Acknowledging loss and bereavement in education settings

These tips for education staff are intended to help staff to understand the impacts of loss and bereavement on themselves and colleagues and enable staff to support each other through loss and bereavement, and in so doing build resilience together.

Guides / 20 mins read

MindEd Created in partnership with MindEd


This set of tips from our international panel of experts and adapted for education staff are intended to help staff to:

  • understand the impacts of loss and bereavement on themselves and colleagues
  • use this understanding to respond with patience and compassion
  • know that loss and bereavement are universal human experiences
  • support their education setting as a place where staff can support each other through loss and bereavement, and in so doing build resilience together

There are two main sections; ‘things to do’ and ‘things to know’.  Use this resource as works for you. The headline tips give rapid access advice, the drop-downs beneath each tip provide more detail.

Loss and bereavement are normal but can be very difficult events in life. There is no rule book for facing loss or managing the death of someone close to you. Bereavement is personal and each person has to find their own way to make sense of loss and death. However, the way others support us when we are bereaved can make a real difference in how we manage.

In our education settings bereavements can impact from multiple domains of school life including:

  • A pupil or student’s bereavement from the loss of a family member, friend or teacher
  • Staff experiencing bereavement of a family member/friend/colleague, or following other major losses such as miscarriage of a pregnancy
  • The death of a pupil or student within the school community
  • The death of a member of staff within your school community
  • For some staff and pupils alike, the loss of a much-loved pet is also a significant bereavement



Within a school, the death of anyone connected to the school can impact on the whole community. The way adults behave in these circumstances can shape how everyone responds. It is a time to balance grief, strength, remembrance, respect, spirituality, faith, resilience, and kindness. Our words and our actions can have a wide impact in these moments. The social focus on grief and bereavement has heightened during the pandemic, affected by the media and social media. The media focus on death as a result of COVID-19 is not necessarily replicated in our education settings, where people in our communities continue to be affected by loss and the death of those they love and care for from diverse circumstances, illness, injury and tragedy. There is no good way to lose someone you love.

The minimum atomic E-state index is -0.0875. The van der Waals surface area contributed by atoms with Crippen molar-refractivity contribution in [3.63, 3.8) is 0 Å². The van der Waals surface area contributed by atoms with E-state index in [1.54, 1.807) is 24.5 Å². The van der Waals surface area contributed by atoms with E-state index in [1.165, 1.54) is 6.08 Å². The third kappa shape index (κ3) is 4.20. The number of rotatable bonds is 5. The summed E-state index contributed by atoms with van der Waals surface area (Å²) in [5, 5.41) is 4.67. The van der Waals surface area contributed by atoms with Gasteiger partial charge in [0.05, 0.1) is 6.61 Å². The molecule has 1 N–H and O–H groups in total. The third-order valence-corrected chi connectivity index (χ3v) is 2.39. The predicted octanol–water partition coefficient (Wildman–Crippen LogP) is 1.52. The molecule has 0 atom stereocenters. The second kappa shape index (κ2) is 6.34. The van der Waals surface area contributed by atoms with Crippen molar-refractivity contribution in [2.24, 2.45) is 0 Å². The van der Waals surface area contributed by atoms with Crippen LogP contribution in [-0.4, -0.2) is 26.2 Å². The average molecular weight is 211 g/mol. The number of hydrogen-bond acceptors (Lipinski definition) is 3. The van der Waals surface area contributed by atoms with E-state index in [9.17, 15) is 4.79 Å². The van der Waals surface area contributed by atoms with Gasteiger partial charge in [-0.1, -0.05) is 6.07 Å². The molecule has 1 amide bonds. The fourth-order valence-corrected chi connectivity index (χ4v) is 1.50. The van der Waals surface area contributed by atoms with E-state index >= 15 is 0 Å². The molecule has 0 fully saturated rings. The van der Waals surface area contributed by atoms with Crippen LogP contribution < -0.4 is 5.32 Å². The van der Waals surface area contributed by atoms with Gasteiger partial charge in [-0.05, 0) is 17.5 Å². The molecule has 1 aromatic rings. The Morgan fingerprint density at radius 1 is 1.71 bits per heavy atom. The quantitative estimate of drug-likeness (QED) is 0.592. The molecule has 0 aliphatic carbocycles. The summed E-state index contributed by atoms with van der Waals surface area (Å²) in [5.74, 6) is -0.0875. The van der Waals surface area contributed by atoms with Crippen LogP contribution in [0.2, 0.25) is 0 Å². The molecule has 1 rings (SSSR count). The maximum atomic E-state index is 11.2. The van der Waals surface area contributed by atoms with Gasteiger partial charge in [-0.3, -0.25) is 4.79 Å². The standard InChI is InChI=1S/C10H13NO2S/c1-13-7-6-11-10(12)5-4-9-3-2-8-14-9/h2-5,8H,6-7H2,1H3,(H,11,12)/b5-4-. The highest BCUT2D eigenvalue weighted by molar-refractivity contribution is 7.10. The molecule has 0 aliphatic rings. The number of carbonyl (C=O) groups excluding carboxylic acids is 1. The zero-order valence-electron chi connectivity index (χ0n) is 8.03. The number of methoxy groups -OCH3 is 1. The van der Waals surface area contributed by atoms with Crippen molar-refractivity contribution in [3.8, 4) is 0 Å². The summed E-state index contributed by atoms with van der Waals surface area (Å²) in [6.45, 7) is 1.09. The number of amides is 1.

However, for many, the process of bereavement was interrupted during the pandemic. Some people have been unable to say goodbye to loved ones and grieve in their own way, across faiths, cultures and personal preferences. People may have had to grieve without the kind of support that they would normally have from extended family and friends. In some societies, there is a lot of visiting of relatives and so if you have a colleague whose family is far away and has few nearby relatives, then they might need extra support from the school community. This all may have a longer-term impact.

Grief takes time, there are no set rules, and it differs from person to person. Don’t be surprised that people react very differently. Watchfully waiting, being alert to the signs of your own or another’s distress, and generally looking out for each other helps.

Loss without death

It is important to recognise that people can also suffer loss without death. You, or someone you are close to may experience:

  • Family loss through separation: because of a relationship breakdown, divorce, or moving out of an area, including emigration
  • Traumatic loss of a loved one: sudden brain injury, Alzheimer’s, dementia, or prolonged mental health crisis. In these scenarios you still see a loved one, but mourn the person you used to know
  • Economic loss: due to changes in financial security through job loss, unemployment, or debt
  • Loss of safety: where there is impact of domestic abuse, or because of a house break-in or assault
  • Loss of trust: family member with an addiction, or betrayal
  • The national response to the pandemic may also have created the loss of regular contact, loss of support with childcare or caring duties, loss of familiar routines, loss of usual ways of expressing spirituality, faith, or religion; loss of physical contact, loss of community, loss of hoped-for futures and opportunities 

These tips don’t offer a right way to be, but they do suggest some strategies that may support you or those around you at one of the most difficult periods of life. Whether it is you who is affected, or you are supporting others.

Things to do

These tips are written for your personal loss or bereavement, but they can all be adapted if you need to help others with their own grief.

Acknowledge and allow yourself your feelings and thoughts at times of loss
  • It is normal to experience a wide range of feelings and thoughts: e.g. overwhelming sadness, happy to have had the person in your life, angry they have gone, cheated that you didn’t say goodbye. Some people may even experience relief or guilt which can be confusing, and may lead to the need for some more support from others... allow yourself to experience any or all of this, it’s not wrong in some way, it is just what it is for you